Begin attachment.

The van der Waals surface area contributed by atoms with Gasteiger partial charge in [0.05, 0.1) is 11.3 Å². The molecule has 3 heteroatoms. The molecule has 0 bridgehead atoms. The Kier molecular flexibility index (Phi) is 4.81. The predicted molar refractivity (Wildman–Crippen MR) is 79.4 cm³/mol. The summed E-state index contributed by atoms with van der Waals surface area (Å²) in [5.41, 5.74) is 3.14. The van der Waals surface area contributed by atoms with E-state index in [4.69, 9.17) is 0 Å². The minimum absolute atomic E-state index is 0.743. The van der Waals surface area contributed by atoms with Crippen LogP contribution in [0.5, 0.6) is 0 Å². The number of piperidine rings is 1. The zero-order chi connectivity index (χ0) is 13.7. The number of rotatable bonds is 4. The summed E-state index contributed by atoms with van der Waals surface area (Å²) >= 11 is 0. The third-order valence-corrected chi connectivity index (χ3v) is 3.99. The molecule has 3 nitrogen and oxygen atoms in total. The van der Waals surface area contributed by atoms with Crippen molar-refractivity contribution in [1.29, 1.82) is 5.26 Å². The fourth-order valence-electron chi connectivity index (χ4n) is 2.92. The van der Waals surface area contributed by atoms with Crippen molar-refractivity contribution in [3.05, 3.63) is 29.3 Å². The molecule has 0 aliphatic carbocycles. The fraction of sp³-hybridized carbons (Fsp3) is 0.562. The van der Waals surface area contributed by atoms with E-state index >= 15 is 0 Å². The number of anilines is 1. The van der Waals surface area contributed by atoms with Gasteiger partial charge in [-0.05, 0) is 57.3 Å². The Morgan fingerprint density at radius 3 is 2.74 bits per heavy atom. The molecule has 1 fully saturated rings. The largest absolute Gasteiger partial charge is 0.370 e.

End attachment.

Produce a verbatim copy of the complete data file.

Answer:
The van der Waals surface area contributed by atoms with Gasteiger partial charge in [0.05, 0.1) is 11.3 Å². The molecule has 3 heteroatoms. The molecule has 0 bridgehead atoms. The Kier molecular flexibility index (Phi) is 4.81. The predicted molar refractivity (Wildman–Crippen MR) is 79.4 cm³/mol. The summed E-state index contributed by atoms with van der Waals surface area (Å²) in [5.41, 5.74) is 3.14. The van der Waals surface area contributed by atoms with E-state index in [4.69, 9.17) is 0 Å². The minimum absolute atomic E-state index is 0.743. The van der Waals surface area contributed by atoms with Crippen LogP contribution in [0.5, 0.6) is 0 Å². The number of piperidine rings is 1. The zero-order chi connectivity index (χ0) is 13.7. The number of rotatable bonds is 4. The summed E-state index contributed by atoms with van der Waals surface area (Å²) >= 11 is 0. The third-order valence-corrected chi connectivity index (χ3v) is 3.99. The molecule has 3 nitrogen and oxygen atoms in total. The van der Waals surface area contributed by atoms with Crippen molar-refractivity contribution in [1.29, 1.82) is 5.26 Å². The fourth-order valence-electron chi connectivity index (χ4n) is 2.92. The van der Waals surface area contributed by atoms with Crippen molar-refractivity contribution in [3.05, 3.63) is 29.3 Å². The molecule has 0 aliphatic carbocycles. The fraction of sp³-hybridized carbons (Fsp3) is 0.562. The van der Waals surface area contributed by atoms with E-state index >= 15 is 0 Å². The number of anilines is 1. The van der Waals surface area contributed by atoms with Gasteiger partial charge in [-0.05, 0) is 57.3 Å². The Morgan fingerprint density at radius 3 is 2.74 bits per heavy atom. The molecule has 1 fully saturated rings. The largest absolute Gasteiger partial charge is 0.370 e.